identity theft.gov login
identity theft.gov login
Get

identity theft.gov login

Get Form

Video instructions and help with filling out and completing identity theft.gov login

Instructions and Help about identity theft.gov login

I have a question for you have you ever been a victim of identity theft if the answer is yes then you definitely want to watch this video you see in this video I'm going to talk to you about a couple of ways on how you can deal with identity theft when it hits your credit report my name is Mark Claiborne and I'm the best-selling author of the number one credit repair book in the country hidden credit repair secrets I'm also the founder of start up credit repair business calm now in today's video I'm going to talk to you about what to do the things you should do if you are ever a victim of identity theft so let's talk about it the first time that you realize that there is an account on your credit report that's not yours the first thing you need to do is call up the credit bureaus or write the credit bureaus and place a fraud alert on your credit report now when you place this fraud alert on your credit report you're going to instruct the credit bureau to add a phone number on your credit report so what that means is that anytime or if someone tries to open up credit in your name the bank will call you to get authorization that is the purpose of a fraud alert see the second thing you want to do is go to the Federal Trade Commission website and fill out their identity theft affidavit form once you fill out that identity theft affidavit form you would then submit that along with some other documentation that I'm gonna talk to you about in a few minutes now here's the thing if you were a true victim of identity theft you would want to file a police report right because in order for the creditors the collectors and the credit bureaus to take you serious they want to see a police report now not only are you going to fill out a affidavit of identity from the Federal Trade Commission you also need to get a police report now the next thing you want to do is you want to send a dispute letter to the creditor you want to send a dispute letter to the credit bureau and you also want to send a dispute letter to collectors particularly to their fraud Department unit all right now what I'm gonna do is in the letters you pretty much want to say that you have been a victim of identity theft right and you want to point out the fact that these accounts that's on your credit report right or on your customers credit report it's fraudulent if they are truly fraudulent so you don't want to break the law by saying that they were fraudulent when really they were not fraudulent okay but what I'm gonna show you what I'm gonna show you in the client dispute manager software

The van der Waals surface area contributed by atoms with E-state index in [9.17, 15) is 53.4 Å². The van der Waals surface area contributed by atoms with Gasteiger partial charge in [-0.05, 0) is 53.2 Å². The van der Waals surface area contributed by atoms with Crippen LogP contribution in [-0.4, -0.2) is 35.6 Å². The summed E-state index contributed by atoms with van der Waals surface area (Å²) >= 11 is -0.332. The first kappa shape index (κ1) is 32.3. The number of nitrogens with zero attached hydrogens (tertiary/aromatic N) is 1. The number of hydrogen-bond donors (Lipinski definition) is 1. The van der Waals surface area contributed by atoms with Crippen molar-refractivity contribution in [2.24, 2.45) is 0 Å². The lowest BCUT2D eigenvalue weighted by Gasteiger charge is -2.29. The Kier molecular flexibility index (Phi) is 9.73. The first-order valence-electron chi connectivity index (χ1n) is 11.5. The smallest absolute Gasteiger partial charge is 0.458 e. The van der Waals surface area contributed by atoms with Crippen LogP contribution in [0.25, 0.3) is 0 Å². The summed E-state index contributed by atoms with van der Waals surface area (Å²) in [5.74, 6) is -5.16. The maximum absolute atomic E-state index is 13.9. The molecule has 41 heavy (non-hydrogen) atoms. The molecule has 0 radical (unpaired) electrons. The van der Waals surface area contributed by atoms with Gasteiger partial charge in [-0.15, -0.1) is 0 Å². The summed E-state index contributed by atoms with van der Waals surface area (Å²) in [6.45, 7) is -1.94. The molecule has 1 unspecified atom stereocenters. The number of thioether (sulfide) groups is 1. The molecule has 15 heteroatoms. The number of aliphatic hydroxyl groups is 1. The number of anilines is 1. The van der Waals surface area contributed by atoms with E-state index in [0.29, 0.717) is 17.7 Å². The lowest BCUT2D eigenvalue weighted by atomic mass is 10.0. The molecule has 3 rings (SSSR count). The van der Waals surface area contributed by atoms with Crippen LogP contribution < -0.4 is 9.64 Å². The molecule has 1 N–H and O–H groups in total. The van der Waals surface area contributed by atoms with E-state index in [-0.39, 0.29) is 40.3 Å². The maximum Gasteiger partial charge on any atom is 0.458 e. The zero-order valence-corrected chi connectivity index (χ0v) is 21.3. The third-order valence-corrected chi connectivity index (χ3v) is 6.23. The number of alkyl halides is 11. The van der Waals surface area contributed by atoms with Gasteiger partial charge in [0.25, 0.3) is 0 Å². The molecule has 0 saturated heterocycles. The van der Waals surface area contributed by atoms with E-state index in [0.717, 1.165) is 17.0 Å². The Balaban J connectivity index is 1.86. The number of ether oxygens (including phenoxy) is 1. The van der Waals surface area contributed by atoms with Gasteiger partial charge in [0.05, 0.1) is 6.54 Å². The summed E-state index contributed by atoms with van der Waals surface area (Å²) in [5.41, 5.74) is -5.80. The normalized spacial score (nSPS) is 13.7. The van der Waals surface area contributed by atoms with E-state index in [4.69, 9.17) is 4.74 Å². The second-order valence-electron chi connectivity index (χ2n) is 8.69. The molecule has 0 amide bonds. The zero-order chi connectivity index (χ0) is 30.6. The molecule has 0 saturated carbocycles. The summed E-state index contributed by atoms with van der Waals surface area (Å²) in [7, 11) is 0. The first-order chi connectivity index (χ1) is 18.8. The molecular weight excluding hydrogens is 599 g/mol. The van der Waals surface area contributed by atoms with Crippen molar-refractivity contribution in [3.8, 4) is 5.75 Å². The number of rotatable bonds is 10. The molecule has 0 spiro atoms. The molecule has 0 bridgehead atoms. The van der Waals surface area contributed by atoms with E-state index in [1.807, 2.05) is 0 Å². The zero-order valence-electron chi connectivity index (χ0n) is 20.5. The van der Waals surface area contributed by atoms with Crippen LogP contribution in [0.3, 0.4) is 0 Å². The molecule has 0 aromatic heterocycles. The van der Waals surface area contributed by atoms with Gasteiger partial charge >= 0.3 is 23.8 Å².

FAQ

My ID and computer were stolen out of my car. How can I prevent identity theft?